Global Politics

It was once the world's most important political border — now it's a bike path

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Credit: Courtesy of the Iron Curtain Trail

A rider checks a map along the Iron Curtain Trail.

We're looking for name of the geo-political border that once stretched from the Barents Sea to the Black Sea. During the Cold War, this border separated the Communist East from the capitalist European West.

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(This story is based on a radio interview. Listen to the full interview.)

Now that the Cold War is over — we think —  the demarcation has taken on a less foreboding role: It's now a bike path.

Can you name it?

It's the Iron Curtain — or, if you're a bike rider these days, the Iron Curtain Trail — and that's the answer to our GeoQuiz. It's a network of bicycle paths that's even longer than Winston Churchill's famous "from Stettin in the Baltic to Trieste in the Adriatic" route. It starts way up north at the Barents Sea where the Norwegian, Finnish and Russian borders are all close together. It passes a short stretch of the coasts of Estonia, Latvia and Lithuania, Kaliningrad (a Russian enclave on the Baltic Sea), Poland and the former East Germany. From Lübeck to the "three-nation border" (Saxony-Bavaria-Czech Republic), the path follows the old dividing line between West and East Germany. 

A map of the Iron Curtain Trail, which traces the extent of former Soviet domination in Europe.
Credit: Courtesy of the Iron Curtain Trail

A map of the Iron Curtain Trail, which traces the extent of former Soviet domination in Europe.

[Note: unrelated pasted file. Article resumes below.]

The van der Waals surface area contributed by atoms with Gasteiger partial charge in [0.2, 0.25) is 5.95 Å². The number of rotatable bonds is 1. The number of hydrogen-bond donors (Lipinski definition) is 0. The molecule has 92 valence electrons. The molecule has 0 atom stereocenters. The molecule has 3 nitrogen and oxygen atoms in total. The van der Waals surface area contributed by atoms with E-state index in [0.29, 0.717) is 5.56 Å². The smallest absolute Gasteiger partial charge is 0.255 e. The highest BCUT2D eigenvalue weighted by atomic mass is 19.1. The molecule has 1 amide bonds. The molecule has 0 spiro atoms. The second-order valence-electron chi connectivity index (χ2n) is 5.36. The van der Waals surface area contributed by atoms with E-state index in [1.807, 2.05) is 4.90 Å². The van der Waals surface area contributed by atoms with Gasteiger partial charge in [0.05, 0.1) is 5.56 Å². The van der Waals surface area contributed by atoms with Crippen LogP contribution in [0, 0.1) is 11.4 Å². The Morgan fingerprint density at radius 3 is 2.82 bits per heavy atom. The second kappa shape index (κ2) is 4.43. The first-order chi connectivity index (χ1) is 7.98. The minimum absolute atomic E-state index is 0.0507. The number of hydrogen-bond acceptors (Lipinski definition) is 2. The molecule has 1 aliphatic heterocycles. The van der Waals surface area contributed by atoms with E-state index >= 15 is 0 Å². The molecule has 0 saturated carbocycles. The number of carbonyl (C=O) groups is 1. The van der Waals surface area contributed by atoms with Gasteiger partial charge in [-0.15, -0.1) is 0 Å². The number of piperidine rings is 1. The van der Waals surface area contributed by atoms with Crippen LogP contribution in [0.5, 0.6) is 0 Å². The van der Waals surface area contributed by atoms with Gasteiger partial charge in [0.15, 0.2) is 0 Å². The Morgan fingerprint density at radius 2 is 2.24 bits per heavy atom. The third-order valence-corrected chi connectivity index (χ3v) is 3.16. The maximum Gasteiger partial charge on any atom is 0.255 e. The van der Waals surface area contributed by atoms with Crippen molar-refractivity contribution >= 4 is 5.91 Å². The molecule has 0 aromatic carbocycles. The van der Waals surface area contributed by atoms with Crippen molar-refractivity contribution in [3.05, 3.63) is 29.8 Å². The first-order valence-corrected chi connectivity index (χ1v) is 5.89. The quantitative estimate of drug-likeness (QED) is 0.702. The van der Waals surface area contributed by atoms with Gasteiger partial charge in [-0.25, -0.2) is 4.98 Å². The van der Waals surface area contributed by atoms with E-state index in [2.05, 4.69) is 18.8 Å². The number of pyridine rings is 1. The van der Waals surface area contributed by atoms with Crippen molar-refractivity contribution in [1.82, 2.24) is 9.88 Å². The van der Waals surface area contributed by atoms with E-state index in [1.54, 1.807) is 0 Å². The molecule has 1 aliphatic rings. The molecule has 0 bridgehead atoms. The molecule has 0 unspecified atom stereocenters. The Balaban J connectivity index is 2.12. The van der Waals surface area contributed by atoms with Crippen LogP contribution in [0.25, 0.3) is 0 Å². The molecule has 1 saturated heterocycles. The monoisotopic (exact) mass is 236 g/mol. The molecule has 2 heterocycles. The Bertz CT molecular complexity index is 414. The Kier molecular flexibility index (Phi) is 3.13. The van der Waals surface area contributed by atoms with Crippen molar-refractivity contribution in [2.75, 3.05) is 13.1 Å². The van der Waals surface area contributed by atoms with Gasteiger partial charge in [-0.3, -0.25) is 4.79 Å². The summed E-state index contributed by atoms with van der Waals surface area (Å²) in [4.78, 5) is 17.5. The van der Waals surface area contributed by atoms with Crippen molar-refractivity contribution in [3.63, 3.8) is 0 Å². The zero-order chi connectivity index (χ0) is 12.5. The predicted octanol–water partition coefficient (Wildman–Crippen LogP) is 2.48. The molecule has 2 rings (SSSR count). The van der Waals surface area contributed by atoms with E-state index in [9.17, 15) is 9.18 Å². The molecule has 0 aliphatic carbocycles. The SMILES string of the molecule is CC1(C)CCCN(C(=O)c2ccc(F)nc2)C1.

After that, the trail follows the highlands of the Bohemian Forest, passes Moravia and the Slovak capital of Bratislava, and crosses the Danube near Vienna. It then follows the southern border of Hungary via Slovenia and Croatia. Between Romania and Serbia it mostly follows the Danube, and, finally, via Bulgaria, Macedonia and Greece, it ends at the northernmost point of Turkey on the Black Sea coast.

Michael Cramer, a member of the German Green Party, represents Berlin in the European Parliament. He's been promoting the idea of a bike trail along the Iron Curtain after his hometown tried a similar experiment along the old route of the Berlin Wall.

"When the wall came down in Berlin, we took an initiative to make a bicycle route where the wall used to be," Cramer explains. "Today it is sign-posted, it is built in a bicycle friendly manner and it is a tourism highlight because people come to Berlin because of the history. It's said that 'Only the one who knows the past will master the future.' We all want to master the future, therefore we have to look at the past."

Cramer says it's not easy to remember that, just 25 years ago, the border and coastal areas along the Iron Curtain Trail were military-only zones. They were off-limits to ordinary people and strictly enforced by soldiers and police. Along some sections of the trail in Germany, plaques have been placed to mark where people were killed trying to flee to the West. In contrast, Cramer says, "Today we are free, and you can go see the actual 'death strip'. We have overcome, citizens have overcome the division of Europe."

Cramer says cycling is the perfect way to experience this Cold War history: "If you cycle, you go fast enough to see a lot, but slow enough to look at it. And here (along the Iron Curtain Trail) you can stop and see the monument, the barbed wire, the watchtowers, and cross over the border to have a feeling. 25 years ago it wasn't possible, and today it is not necessary to show your passport."

Some of those Cold War watchtowers still face each other in German villages located along the trail.  Cramer cites one location in the village of Geisa in the German state of Thuringia: “This was Point Alpha, it was the western most point of the Warsaw Pact and easternmost point of NATO territory. The armies of the two blocs came face to face at a distance of only 200 meters."

Cramer says there's much more history and many, many more miles of bike path to explore. So far he says he's cycled along half of the Iron Curtain Trail, and he's not done. “In the next five years," he pledges, "I will do the rest."

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